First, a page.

Lara Jean and Peter set up a list of ground rules on how to act and behave around each other. The more time they spend together, the more confused Lara Jean feels confused about her feelings about him. Josh becomes jealous of Peter and when she confronts him about it, he kisses her and tells her he wants to be with her. The consequence of this is Lara Jean realises that she no longer has feelings for Josh and wants to date Peter for real.

“I didn’t fall for you, you tripped me!”

Lara Jean is convinced by Peter to go on the school ski trip. Peter tells Lara Jean that he also wants to date her and they end up kissing in the hot tub. The following day, Genevieve tells her that there is a rumour that the two had sex in the hot tub and Peter did not deny it. Utterly humiliated, Lara Jean avoids Peter all Christmas break.

I delete the picture of him from my phone; I delete his number. I think that if I just delete him enough, it will be like none of it ever happened and my heart won’t hurt so badly.”

With Margot returning for Christmas it is decided that they will hold a Covey recital party, which they had every year before their mother died. Kitty unfortunately invites Peter to the party and he tries to talk to her. However, Josh tries to protect her and Margot ends up hearing about how Josh and Lara Jean kissed.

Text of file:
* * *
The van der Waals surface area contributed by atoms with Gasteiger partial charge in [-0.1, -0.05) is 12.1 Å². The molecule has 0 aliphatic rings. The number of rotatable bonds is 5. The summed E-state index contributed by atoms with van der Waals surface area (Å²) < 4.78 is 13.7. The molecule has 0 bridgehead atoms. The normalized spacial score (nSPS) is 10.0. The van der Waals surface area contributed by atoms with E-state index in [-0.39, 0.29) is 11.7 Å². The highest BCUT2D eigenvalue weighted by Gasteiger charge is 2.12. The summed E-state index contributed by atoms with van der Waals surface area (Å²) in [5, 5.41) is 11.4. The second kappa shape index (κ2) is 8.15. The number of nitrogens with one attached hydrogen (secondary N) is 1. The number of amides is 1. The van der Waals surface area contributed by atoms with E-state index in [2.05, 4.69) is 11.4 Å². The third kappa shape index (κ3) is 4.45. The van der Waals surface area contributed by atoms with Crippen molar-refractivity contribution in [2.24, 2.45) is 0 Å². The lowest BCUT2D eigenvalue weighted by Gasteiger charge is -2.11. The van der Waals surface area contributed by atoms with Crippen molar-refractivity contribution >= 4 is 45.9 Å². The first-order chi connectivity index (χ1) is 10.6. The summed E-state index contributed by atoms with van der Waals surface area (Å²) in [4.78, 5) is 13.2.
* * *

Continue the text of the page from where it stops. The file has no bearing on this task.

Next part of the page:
Margot and Lara Jean eventually reconcile but Lara Jean remains angry at Peter. Eventually, Kitty admits that she stole her sister’s hatbox and sending all the letters that were within. She wanted to get back at her sister for almost revealing her crush on Josh. All three sisters eventually forgive each other. Lara Jean also learns from Kitty that Peter really does care about her.

Kitty returns the hatbox to Lara Jean but this time filled with notes from Peter when they were fake dating. Lara reads them and has a change of heart. She takes out her trusty pen and starts to write a real love letter to Peter.

Love is scary: it changes; it can go away. That’s the part of the risk. I don’t want to be scared anymore.”

Final thoughts

This is one of the cutest books I’ve read in a long time. It felt like reliving my youth a little bit. Lara Jean is absolutely hilarious – I couldn’t think of a better teen narrator. I also love the close bond between the three girls. They’re each individual enough with their own voices and character traits which really helps the narrative. There are two other books in this series which I will absolutely read. It’s done nothing but made me smile.